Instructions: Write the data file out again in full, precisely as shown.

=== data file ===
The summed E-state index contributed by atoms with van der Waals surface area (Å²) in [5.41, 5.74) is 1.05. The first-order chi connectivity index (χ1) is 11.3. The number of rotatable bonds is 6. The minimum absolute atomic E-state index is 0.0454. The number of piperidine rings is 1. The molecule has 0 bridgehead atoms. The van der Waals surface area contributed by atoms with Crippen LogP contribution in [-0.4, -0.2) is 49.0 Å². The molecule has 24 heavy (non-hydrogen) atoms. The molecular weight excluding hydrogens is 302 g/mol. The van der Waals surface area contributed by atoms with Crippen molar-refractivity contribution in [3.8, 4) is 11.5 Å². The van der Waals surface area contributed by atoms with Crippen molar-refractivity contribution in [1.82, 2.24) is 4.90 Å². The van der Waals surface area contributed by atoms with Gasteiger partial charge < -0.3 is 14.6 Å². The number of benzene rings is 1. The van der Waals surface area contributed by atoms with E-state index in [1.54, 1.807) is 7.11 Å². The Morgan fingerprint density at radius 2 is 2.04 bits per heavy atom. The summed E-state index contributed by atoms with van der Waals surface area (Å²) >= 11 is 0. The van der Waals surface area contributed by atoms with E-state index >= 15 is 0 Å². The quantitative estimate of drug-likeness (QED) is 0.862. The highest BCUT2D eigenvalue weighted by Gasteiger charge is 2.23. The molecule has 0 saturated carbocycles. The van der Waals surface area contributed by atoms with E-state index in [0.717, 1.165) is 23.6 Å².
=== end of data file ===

The summed E-state index contributed by atoms with van der Waals surface area (Å²) in [5.41, 5.74) is 1.05. The first-order chi connectivity index (χ1) is 11.3. The number of rotatable bonds is 6. The minimum absolute atomic E-state index is 0.0454. The number of piperidine rings is 1. The molecule has 0 bridgehead atoms. The van der Waals surface area contributed by atoms with Crippen LogP contribution in [-0.4, -0.2) is 49.0 Å². The molecule has 24 heavy (non-hydrogen) atoms. The molecular weight excluding hydrogens is 302 g/mol. The van der Waals surface area contributed by atoms with Crippen molar-refractivity contribution in [3.8, 4) is 11.5 Å². The van der Waals surface area contributed by atoms with Crippen molar-refractivity contribution in [1.82, 2.24) is 4.90 Å². The van der Waals surface area contributed by atoms with Gasteiger partial charge < -0.3 is 14.6 Å². The number of benzene rings is 1. The van der Waals surface area contributed by atoms with E-state index in [1.54, 1.807) is 7.11 Å². The Morgan fingerprint density at radius 2 is 2.04 bits per heavy atom. The summed E-state index contributed by atoms with van der Waals surface area (Å²) >= 11 is 0. The van der Waals surface area contributed by atoms with E-state index >= 15 is 0 Å². The quantitative estimate of drug-likeness (QED) is 0.862. The highest BCUT2D eigenvalue weighted by Gasteiger charge is 2.23. The molecule has 0 saturated carbocycles. The van der Waals surface area contributed by atoms with E-state index in [0.717, 1.165) is 23.6 Å².